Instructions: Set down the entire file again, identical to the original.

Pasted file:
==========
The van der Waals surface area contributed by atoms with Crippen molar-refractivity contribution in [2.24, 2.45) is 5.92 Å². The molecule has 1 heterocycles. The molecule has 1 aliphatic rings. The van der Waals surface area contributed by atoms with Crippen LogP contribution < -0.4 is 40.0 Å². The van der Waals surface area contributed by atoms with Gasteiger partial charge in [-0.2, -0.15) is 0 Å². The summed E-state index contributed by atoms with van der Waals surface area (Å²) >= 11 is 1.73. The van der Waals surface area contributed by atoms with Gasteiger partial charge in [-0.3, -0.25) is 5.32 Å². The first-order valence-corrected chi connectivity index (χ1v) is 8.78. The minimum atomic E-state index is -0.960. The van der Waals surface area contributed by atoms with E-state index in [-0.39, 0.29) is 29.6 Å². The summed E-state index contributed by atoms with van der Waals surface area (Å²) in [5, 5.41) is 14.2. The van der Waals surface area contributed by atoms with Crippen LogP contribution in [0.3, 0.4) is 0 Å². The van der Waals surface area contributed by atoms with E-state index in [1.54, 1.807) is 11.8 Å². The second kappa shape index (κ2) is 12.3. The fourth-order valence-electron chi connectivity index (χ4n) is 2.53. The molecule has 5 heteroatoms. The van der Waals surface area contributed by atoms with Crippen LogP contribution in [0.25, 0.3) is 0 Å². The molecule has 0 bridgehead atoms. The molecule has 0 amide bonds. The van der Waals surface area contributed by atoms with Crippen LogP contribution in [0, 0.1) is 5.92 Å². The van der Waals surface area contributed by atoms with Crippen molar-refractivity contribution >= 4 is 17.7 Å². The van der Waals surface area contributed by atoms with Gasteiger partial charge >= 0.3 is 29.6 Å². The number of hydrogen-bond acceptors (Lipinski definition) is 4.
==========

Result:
The van der Waals surface area contributed by atoms with Crippen molar-refractivity contribution in [2.24, 2.45) is 5.92 Å². The molecule has 1 heterocycles. The molecule has 1 aliphatic rings. The van der Waals surface area contributed by atoms with Crippen LogP contribution < -0.4 is 40.0 Å². The van der Waals surface area contributed by atoms with Gasteiger partial charge in [-0.2, -0.15) is 0 Å². The summed E-state index contributed by atoms with van der Waals surface area (Å²) >= 11 is 1.73. The van der Waals surface area contributed by atoms with Gasteiger partial charge in [-0.3, -0.25) is 5.32 Å². The first-order valence-corrected chi connectivity index (χ1v) is 8.78. The minimum atomic E-state index is -0.960. The van der Waals surface area contributed by atoms with E-state index in [-0.39, 0.29) is 29.6 Å². The summed E-state index contributed by atoms with van der Waals surface area (Å²) in [5, 5.41) is 14.2. The van der Waals surface area contributed by atoms with Crippen LogP contribution in [0.3, 0.4) is 0 Å². The van der Waals surface area contributed by atoms with E-state index in [1.54, 1.807) is 11.8 Å². The second kappa shape index (κ2) is 12.3. The fourth-order valence-electron chi connectivity index (χ4n) is 2.53. The molecule has 5 heteroatoms. The van der Waals surface area contributed by atoms with Crippen LogP contribution in [0.25, 0.3) is 0 Å². The molecule has 0 bridgehead atoms. The molecule has 0 amide bonds. The van der Waals surface area contributed by atoms with Crippen LogP contribution in [0, 0.1) is 5.92 Å². The van der Waals surface area contributed by atoms with Crippen molar-refractivity contribution >= 4 is 17.7 Å². The van der Waals surface area contributed by atoms with Gasteiger partial charge >= 0.3 is 29.6 Å². The number of hydrogen-bond acceptors (Lipinski definition) is 4.